The Original Mistake That Distorted the Health Insurance System in America

Republicans and conservatives have had twenty years to explain to the American public how health care was distorted decades ago — and they have failed. Here is the Myron Magnet writing at the Manhattan Institute:

A World War II-era mistake distorted the U.S. health insurance system. Reformers tried to fix the problem with patchwork solutions until Obamacare dumped yet another layer of misguided policy onto what was already a mess. Now the tangle is so perplexing that a Republican Congress, under a Republican president, could not even bring a health-insurance reform bill to a vote last week. But legislators will no doubt try to tackle the issue again, and when they do, they should consider erasing the original error instead of merely papering it over.

As World War II raged, competition for scarce labor grew fierce, what with so many able-bodied men in the military. Legislators, worried about possible runaway inflation, imposed wage controls in 1942. In response, employers began enticing workers by offering rich benefits in lieu of increased wages, and, as these benefits were not income, they were exempt from income and payroll taxes, a subsidy to workers and employers alike. Chief among these benefits was health insurance, whose cost was originally modest.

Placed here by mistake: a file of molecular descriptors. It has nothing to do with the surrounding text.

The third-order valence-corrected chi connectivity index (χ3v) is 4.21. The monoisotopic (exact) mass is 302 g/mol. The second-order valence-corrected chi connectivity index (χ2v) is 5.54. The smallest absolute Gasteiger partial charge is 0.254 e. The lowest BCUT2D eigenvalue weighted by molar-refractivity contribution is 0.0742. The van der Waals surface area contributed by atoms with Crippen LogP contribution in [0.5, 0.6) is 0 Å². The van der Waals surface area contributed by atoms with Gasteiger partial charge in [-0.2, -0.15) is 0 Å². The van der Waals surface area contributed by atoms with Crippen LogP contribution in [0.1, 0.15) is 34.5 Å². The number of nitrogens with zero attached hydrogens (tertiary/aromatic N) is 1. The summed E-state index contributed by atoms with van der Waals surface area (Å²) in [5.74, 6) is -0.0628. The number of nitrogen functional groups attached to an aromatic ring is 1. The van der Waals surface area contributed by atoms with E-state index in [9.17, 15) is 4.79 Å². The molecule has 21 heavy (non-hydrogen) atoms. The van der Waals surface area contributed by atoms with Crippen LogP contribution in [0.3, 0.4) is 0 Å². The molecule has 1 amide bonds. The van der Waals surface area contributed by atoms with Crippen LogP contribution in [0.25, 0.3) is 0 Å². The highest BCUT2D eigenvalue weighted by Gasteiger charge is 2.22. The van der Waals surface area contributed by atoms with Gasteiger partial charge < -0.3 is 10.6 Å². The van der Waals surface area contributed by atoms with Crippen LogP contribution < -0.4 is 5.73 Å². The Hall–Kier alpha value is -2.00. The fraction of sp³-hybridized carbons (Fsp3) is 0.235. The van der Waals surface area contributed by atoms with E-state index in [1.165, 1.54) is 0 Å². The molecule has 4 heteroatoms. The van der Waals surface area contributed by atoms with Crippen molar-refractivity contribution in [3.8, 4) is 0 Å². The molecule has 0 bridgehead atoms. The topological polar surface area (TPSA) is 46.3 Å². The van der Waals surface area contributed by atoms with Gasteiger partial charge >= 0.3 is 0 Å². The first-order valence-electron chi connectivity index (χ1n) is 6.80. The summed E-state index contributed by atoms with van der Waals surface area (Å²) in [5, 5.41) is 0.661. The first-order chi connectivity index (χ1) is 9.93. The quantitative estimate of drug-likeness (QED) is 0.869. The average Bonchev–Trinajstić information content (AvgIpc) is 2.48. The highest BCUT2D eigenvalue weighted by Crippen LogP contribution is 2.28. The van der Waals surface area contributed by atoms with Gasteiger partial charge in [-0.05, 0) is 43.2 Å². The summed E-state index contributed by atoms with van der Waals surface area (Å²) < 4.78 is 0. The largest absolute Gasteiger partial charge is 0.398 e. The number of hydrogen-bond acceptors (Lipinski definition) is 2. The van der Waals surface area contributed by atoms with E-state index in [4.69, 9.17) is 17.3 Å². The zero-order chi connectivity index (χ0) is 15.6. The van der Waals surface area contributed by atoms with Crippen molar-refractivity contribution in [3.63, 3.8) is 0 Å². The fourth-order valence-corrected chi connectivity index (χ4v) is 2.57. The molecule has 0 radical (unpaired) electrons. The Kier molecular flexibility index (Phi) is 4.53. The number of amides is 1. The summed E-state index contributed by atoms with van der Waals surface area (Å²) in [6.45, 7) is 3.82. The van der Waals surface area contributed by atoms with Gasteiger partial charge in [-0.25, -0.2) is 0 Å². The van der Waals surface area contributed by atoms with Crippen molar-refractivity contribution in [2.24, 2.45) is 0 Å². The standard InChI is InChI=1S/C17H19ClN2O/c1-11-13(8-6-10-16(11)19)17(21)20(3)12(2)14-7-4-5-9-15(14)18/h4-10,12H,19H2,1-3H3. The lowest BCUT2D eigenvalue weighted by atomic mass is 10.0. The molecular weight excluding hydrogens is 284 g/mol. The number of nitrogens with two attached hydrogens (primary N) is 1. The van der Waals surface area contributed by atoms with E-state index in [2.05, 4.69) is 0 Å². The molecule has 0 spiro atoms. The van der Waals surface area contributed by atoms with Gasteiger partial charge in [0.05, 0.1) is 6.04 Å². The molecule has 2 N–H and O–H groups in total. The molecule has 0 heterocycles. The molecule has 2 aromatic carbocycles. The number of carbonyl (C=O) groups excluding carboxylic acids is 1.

But as the cost of healthcare rose in the 1950s, retirees and the poor found insurance unaffordable, and President Johnson, who never saw a problem he didn’t think big government could solve, injected Medicare and Medicaid into the health-insurance business. Prices continued to rise, in part because of spectacular advances in medicine, such as the development of coronary bypass surgery in the late 1960s. By 1980, corporations found their medical-insurance costs increasingly burdensome. They tried all sorts of schemes to bring those costs under control, from health-maintenance organizations, which added administrative costs, to employee wellness programs, which helped keep workers alive long enough to develop the diseases of aging. Employer costs, in short, went up instead of down. Behind closed doors, executives remarked that it might be better if workers died before they retired, to ease the strain on the corporate pension fund.

Read more: Manhattan Institute